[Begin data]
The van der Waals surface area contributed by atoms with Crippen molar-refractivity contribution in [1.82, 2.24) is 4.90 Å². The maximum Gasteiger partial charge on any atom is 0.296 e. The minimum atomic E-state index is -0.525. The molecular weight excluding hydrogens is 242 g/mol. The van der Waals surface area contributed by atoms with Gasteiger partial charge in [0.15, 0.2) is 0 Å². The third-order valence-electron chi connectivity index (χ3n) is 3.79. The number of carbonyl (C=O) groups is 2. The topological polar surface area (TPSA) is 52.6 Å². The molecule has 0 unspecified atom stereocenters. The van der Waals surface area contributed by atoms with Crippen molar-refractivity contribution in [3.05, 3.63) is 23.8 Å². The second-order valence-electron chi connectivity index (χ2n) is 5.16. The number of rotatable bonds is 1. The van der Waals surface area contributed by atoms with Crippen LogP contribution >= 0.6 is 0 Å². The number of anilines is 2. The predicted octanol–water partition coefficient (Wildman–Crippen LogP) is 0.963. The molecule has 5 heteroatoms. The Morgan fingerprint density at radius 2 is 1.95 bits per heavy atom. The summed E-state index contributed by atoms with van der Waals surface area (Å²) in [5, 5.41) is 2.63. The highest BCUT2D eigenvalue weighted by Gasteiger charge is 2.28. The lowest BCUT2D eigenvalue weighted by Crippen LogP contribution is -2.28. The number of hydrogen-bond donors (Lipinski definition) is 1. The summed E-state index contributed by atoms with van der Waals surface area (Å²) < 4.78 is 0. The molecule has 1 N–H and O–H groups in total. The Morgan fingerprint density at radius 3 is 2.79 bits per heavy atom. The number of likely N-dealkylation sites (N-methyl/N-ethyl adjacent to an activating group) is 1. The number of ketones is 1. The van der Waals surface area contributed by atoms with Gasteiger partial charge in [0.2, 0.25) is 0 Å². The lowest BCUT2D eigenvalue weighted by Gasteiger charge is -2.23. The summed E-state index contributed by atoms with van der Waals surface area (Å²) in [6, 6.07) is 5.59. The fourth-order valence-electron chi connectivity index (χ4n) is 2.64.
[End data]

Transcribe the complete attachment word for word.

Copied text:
The van der Waals surface area contributed by atoms with Crippen molar-refractivity contribution in [1.82, 2.24) is 4.90 Å². The maximum Gasteiger partial charge on any atom is 0.296 e. The minimum atomic E-state index is -0.525. The molecular weight excluding hydrogens is 242 g/mol. The van der Waals surface area contributed by atoms with Gasteiger partial charge in [0.15, 0.2) is 0 Å². The third-order valence-electron chi connectivity index (χ3n) is 3.79. The number of carbonyl (C=O) groups is 2. The topological polar surface area (TPSA) is 52.6 Å². The molecule has 0 unspecified atom stereocenters. The van der Waals surface area contributed by atoms with Crippen molar-refractivity contribution in [3.05, 3.63) is 23.8 Å². The second-order valence-electron chi connectivity index (χ2n) is 5.16. The number of rotatable bonds is 1. The van der Waals surface area contributed by atoms with Crippen LogP contribution >= 0.6 is 0 Å². The number of anilines is 2. The predicted octanol–water partition coefficient (Wildman–Crippen LogP) is 0.963. The molecule has 5 heteroatoms. The Morgan fingerprint density at radius 2 is 1.95 bits per heavy atom. The summed E-state index contributed by atoms with van der Waals surface area (Å²) in [5, 5.41) is 2.63. The highest BCUT2D eigenvalue weighted by Gasteiger charge is 2.28. The lowest BCUT2D eigenvalue weighted by Crippen LogP contribution is -2.28. The number of hydrogen-bond donors (Lipinski definition) is 1. The summed E-state index contributed by atoms with van der Waals surface area (Å²) < 4.78 is 0. The molecule has 1 N–H and O–H groups in total. The Morgan fingerprint density at radius 3 is 2.79 bits per heavy atom. The number of likely N-dealkylation sites (N-methyl/N-ethyl adjacent to an activating group) is 1. The number of ketones is 1. The van der Waals surface area contributed by atoms with Gasteiger partial charge in [0.2, 0.25) is 0 Å². The lowest BCUT2D eigenvalue weighted by Gasteiger charge is -2.23. The summed E-state index contributed by atoms with van der Waals surface area (Å²) in [6, 6.07) is 5.59. The fourth-order valence-electron chi connectivity index (χ4n) is 2.64.